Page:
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Q&A: Dr John Crawshaw

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Dr John Crawshaw was appointed Director and Chief Advisor of Mental Health in November 2011. As the principal advisor to the government on matters of mental health, he fulfils several key statutory functions. He has also served as the Chair of the Royal Australian and New Zealand College of Psychiatrists’ Board of Education.

A graduate of Otago University’s Medical School, Dr Crawshaw has senior management experience in public health. Prior to his current role, he worked in Tasmania where he was responsible for the state’s Mental Health and Alcohol and Drug Services. Dr Crawshaw sat down with Matters of Substance to talk about addiction and mental health.

Q What are the three biggest challenges facing the mental health and addictions sector?

A We still have large parts of the community who really continue to have some stigma towards people with mental health and addiction issues. That has the adverse impact of people not being prepared to seek help, or they deny some of their problems. This leads to ongoing challenges in getting them into treatment early, which will make a big difference.

We know that work done in the early years, particularly in security of selfesteem and resilience, makes a real difference in terms of life outcomes. By addressing issues for children and youth early, we can prevent them from going on to develop significant problems. The strategies that we have been doing, in terms of the Prime Minister’s youth mental health project, have a real focus on making our services more youth friendly and more youth accessible.

And then there are some of our societal attitudes in terms of where we see the place of substances, particularly alcohol. It’s not always the case that people see the harms that are associated with alcohol and substances, or if they do, they do not seem as applicable to them. Some of this means individual attitudinal change. Others require wider societal attitudinal changes.

Q Any trends around alcohol and drugs?

A We are, like any other country, beholden to some of the overseas trends. While we are fortunate that we are a long way away from a number of the drug sources, we will undoubtedly follow some of those trends. We’ve seen that with the new psychoactive substances. While there is a structure in New Zealand to deal with that, which is fortunate, we do have more work to do. I think that it’s likely that we are going to have to continue to do the work in the alcohol space. What we’re doing at the moment is developing the new national drug policy.

Q Is the addiction treatment sector well placed to meet the challenges?

A New Zealand has some real strengths in the mental health and addiction sector. We have a diversity of players, which, from my experience in Australia, we didn’t have. I think that we have some very talented individuals who certainly are leading their fields. With a diverse treatment sector, with both NGOs and DHBs delivering services, there is that breadth of treatment providers to be able to meet the needs of people coming through.

My sense is that the sector is strong, but like any sector, it needs more development. I think that we probably need more strategic focus as to how each of those elements fit together – something the Ministry is beginning a piece of work on. Another area of focus is asking how do we ensure that every door is the right door, regardless if someone presents in the mental health space or the addiction space.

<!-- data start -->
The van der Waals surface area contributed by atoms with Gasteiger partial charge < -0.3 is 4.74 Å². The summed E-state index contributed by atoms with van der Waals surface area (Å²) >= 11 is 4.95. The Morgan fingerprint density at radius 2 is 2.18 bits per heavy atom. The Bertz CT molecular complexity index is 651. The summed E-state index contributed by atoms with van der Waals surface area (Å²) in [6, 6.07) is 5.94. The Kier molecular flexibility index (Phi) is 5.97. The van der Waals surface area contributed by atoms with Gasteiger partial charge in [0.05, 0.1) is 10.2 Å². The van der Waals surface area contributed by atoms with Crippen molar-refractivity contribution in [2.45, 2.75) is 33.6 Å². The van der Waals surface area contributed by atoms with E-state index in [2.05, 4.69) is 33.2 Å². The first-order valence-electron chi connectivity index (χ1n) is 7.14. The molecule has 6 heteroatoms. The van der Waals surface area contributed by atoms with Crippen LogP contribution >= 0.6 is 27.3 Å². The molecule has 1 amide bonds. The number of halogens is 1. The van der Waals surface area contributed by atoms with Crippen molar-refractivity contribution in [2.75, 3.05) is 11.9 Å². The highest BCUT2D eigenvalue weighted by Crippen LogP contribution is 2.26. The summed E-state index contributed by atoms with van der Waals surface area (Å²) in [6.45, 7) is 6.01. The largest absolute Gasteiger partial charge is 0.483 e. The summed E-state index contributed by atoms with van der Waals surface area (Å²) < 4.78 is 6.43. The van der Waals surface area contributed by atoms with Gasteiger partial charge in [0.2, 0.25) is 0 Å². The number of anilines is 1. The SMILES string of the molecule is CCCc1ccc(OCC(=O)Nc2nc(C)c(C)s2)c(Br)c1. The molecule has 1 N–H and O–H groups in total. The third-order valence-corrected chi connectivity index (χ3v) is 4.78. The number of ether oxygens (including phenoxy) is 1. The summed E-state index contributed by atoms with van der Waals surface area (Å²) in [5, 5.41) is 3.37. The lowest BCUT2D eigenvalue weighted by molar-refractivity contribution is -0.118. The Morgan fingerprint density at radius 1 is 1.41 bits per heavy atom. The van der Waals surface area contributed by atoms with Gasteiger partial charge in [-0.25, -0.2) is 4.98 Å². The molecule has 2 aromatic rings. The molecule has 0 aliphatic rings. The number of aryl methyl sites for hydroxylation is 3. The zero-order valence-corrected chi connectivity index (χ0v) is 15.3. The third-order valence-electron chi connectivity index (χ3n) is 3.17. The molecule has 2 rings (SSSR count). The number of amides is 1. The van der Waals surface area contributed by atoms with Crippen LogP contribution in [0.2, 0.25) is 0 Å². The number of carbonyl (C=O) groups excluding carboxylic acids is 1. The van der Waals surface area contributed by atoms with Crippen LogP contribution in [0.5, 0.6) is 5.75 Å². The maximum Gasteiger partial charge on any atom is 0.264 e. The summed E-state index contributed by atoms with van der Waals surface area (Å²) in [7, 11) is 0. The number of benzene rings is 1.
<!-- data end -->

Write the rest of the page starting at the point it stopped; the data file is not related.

Q You seem to put a lot of emphasis on collaboration?

A The work that we have to do collectively – and it’s not something that just the Ministry can do – is to articulate how the sector works with each other. That may mean that new services, such as some of the youth exemplar services funded by the Ministry, need to be developed to find different ways of working, because we know what works for youth is not necessarily the same thing that works for adults. So I think that it really is crucial that, as a sector, we keep pushing the boundaries, keep looking for the evidence and keep thinking about how we put the people we’re helping at the centre of the services that we deliver.

Q Are organisations adequately resourced to do their work?

A That’s a questions that needs to be worked through by the Ministry, the DHBs and the NGO sector, so I don’t think I’ve got the final answer to that question. I think that it’s something that has to be looked at in a collaborative fashion. Sitting behind this is also whether we are using the resources that we do have in the most effective way. This is one of the major focuses in Rising to the Challenge.

Q Can you share your advice on maintaining mental wellbeing?

A I usually suggest to people that the whole approach of positive psychology is the thing to do. Mental health and wellbeing is a state of mind. Take time to look after yourself and your family. Try to ensure you have something in your life that gives you a sense of value, purpose and belonging. We also know that physical activity is important. And actually taking time to appreciate the world around you. I recommend the Mental Health Foundation’s website, particularly the ‘Five Ways to Wellbeing’.

Q How do you put this into practice?

A I walk a lot for my physical exercise. Exercise is a great way of improving your sense of mental wellbeing. I’m passionate about music of all sorts, so if I need to switch off or recharge, you’ll usually find me listening to some music. And family. Family is really important.

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